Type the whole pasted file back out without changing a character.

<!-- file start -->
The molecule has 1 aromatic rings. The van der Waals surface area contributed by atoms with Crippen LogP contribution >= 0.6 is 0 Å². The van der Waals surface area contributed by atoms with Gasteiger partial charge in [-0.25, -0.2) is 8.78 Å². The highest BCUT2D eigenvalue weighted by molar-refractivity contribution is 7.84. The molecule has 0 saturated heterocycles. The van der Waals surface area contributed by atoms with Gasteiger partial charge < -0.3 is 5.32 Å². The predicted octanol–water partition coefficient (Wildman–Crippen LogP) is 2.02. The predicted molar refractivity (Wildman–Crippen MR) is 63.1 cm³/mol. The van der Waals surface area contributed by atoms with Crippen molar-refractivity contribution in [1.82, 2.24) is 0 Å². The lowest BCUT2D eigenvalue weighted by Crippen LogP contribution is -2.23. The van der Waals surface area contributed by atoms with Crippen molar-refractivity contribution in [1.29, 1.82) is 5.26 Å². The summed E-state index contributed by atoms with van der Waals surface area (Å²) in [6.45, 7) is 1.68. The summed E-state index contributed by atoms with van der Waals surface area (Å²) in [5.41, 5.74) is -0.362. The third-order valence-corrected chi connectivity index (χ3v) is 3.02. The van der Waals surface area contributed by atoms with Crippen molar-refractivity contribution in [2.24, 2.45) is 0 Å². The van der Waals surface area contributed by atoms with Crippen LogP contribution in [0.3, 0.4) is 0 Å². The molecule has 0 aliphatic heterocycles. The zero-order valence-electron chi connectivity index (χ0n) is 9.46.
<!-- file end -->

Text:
The molecule has 1 aromatic rings. The van der Waals surface area contributed by atoms with Crippen LogP contribution >= 0.6 is 0 Å². The van der Waals surface area contributed by atoms with Gasteiger partial charge in [-0.25, -0.2) is 8.78 Å². The highest BCUT2D eigenvalue weighted by molar-refractivity contribution is 7.84. The molecule has 0 saturated heterocycles. The van der Waals surface area contributed by atoms with Gasteiger partial charge < -0.3 is 5.32 Å². The predicted octanol–water partition coefficient (Wildman–Crippen LogP) is 2.02. The predicted molar refractivity (Wildman–Crippen MR) is 63.1 cm³/mol. The van der Waals surface area contributed by atoms with Crippen molar-refractivity contribution in [1.82, 2.24) is 0 Å². The lowest BCUT2D eigenvalue weighted by Crippen LogP contribution is -2.23. The van der Waals surface area contributed by atoms with Crippen molar-refractivity contribution in [1.29, 1.82) is 5.26 Å². The summed E-state index contributed by atoms with van der Waals surface area (Å²) in [6.45, 7) is 1.68. The summed E-state index contributed by atoms with van der Waals surface area (Å²) in [5.41, 5.74) is -0.362. The third-order valence-corrected chi connectivity index (χ3v) is 3.02. The van der Waals surface area contributed by atoms with Crippen molar-refractivity contribution in [2.24, 2.45) is 0 Å². The van der Waals surface area contributed by atoms with Crippen LogP contribution in [0.3, 0.4) is 0 Å². The molecule has 0 aliphatic heterocycles. The zero-order valence-electron chi connectivity index (χ0n) is 9.46.